Monday, 4 March 2013

Does the boy eat chicken ? or My Big Fat Punjabi Family

my boy in an indian outfit and me in a headscarf
I'm sure there are some films you watch repeatedly, either because they have meaning for you or they star someone you love watching or they just make you laugh. My Big Fat Greek Wedding was on the other day and it's a film that I missed on cinema release that I never really appreciated at first. It's grown on me since and it's only now I realise this is because I see it as an instructional film for anyone considering a cross-cultural relationship / marriage. In fact it could almost be about my own family the similarities are so startling.

There's the character of the father who is convinced everything is Greek (or in my Dad's case indian) and his constant sobbing refrain "why is she doing this to me ?" The enormous family that are noisy, in your face and inappropriate. I have aunties who used to say "it's good to have a long nose, it suits you," genuinely believing I needed to hear that. This appears to be an inbuilt need to 'advise' on appearance which is also evident in the scene where on the morning of her wedding Tula is surrounded by noisy female cousins and aunties bleaching and plucking facial hair while fussing around the sudden appearance of a spot.

I was spared the one cliche from the film that is also a truism of cross-cultural marriages, the poor new lad being tricked into saying inappropriate words to his new family. As I'm the one sibling who is fluent in punjabi it was unlikely Hubbie would learn any swear words from me. Now he is learning from our son who uses some incredibly cute crossover language that is 'Pinglish' or an amalgamation of punjabi and english.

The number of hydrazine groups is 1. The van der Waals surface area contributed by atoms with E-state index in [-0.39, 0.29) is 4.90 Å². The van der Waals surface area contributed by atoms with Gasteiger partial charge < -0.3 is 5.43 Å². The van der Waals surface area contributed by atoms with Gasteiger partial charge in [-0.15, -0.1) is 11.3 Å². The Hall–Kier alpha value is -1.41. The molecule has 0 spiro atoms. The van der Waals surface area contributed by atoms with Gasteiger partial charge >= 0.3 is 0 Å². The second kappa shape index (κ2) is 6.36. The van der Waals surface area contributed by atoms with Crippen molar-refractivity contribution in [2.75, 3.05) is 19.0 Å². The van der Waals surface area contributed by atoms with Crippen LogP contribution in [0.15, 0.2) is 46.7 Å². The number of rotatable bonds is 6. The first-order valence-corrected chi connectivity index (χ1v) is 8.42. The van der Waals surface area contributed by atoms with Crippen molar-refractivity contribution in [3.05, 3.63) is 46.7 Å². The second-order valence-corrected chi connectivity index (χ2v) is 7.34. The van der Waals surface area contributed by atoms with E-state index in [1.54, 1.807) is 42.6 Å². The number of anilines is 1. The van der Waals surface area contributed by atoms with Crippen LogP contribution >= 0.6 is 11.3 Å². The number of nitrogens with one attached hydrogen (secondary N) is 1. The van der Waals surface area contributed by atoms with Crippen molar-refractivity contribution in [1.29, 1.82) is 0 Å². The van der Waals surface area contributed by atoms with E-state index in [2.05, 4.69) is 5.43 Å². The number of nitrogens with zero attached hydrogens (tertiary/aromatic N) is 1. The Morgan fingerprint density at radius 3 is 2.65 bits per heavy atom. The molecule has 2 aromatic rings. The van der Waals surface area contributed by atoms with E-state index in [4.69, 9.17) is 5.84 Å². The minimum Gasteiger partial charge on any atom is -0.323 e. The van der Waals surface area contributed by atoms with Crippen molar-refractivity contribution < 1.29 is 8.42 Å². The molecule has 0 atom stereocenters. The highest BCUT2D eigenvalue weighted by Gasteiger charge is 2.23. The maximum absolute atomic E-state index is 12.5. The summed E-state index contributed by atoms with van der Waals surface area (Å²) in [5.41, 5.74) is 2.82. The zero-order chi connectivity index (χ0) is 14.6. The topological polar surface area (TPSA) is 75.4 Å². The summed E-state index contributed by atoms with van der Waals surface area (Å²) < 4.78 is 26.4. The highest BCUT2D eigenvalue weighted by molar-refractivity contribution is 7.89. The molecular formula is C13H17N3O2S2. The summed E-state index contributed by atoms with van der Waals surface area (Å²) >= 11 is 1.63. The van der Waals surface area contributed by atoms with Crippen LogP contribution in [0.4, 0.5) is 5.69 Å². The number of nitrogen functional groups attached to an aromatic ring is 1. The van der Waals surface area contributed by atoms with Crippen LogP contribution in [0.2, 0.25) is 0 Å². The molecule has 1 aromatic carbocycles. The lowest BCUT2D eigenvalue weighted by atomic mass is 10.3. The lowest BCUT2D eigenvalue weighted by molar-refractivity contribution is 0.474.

Of course I've mentioned before how there are always mountains of food when we visit my parents or other family and my husband's first visit to my Mum's home for lunch was a lesson in why indian women outlive their husbands. Mum hovered over Hubbie ensuring his plate was always full (while simultaneously cooking chappatis) so he learned to always go to their house on an empty stomach in the future. The first time my Dad met Hubbie he asked (in Punjabi) "does the boy eat chicken ?" (I don't so it was a fair question) and when it was established that he did I think he passed. 

My favourite similarity from the film is when Tula's father presents the bride and groom with a wedding gift of a house. These grand gestures are very indian and I still cringe when I recall being a guest at a wedding where the father of the bride presented his terribly embarrassed daughter and son in law with a comedically big cheque like they'd just won the pools or something.

attending a wedding at Lords cricket club  I admire the bravery of the men who've married into my family. Some didn't make it, but the ones who did have hallowed status. Hubbie is no. 1 son in law - especially since he is also Daddy to their first grandchild. When we visit Mum always makes his favourite chicken. These days she spends less time watching his plate as my son gets lavished with all the attention, but Hubbie still leaves feeling stuffed.

The one line in the movie that sums it up for me is when Tula's auntie looks at Ian and says proudly, 'he looks Greek.' When we stayed in India with my beloved late grandmother she was so taken with Hubbie she said, 'of course he's Punjabi.'

It was the most I could have asked for and made me so proud.

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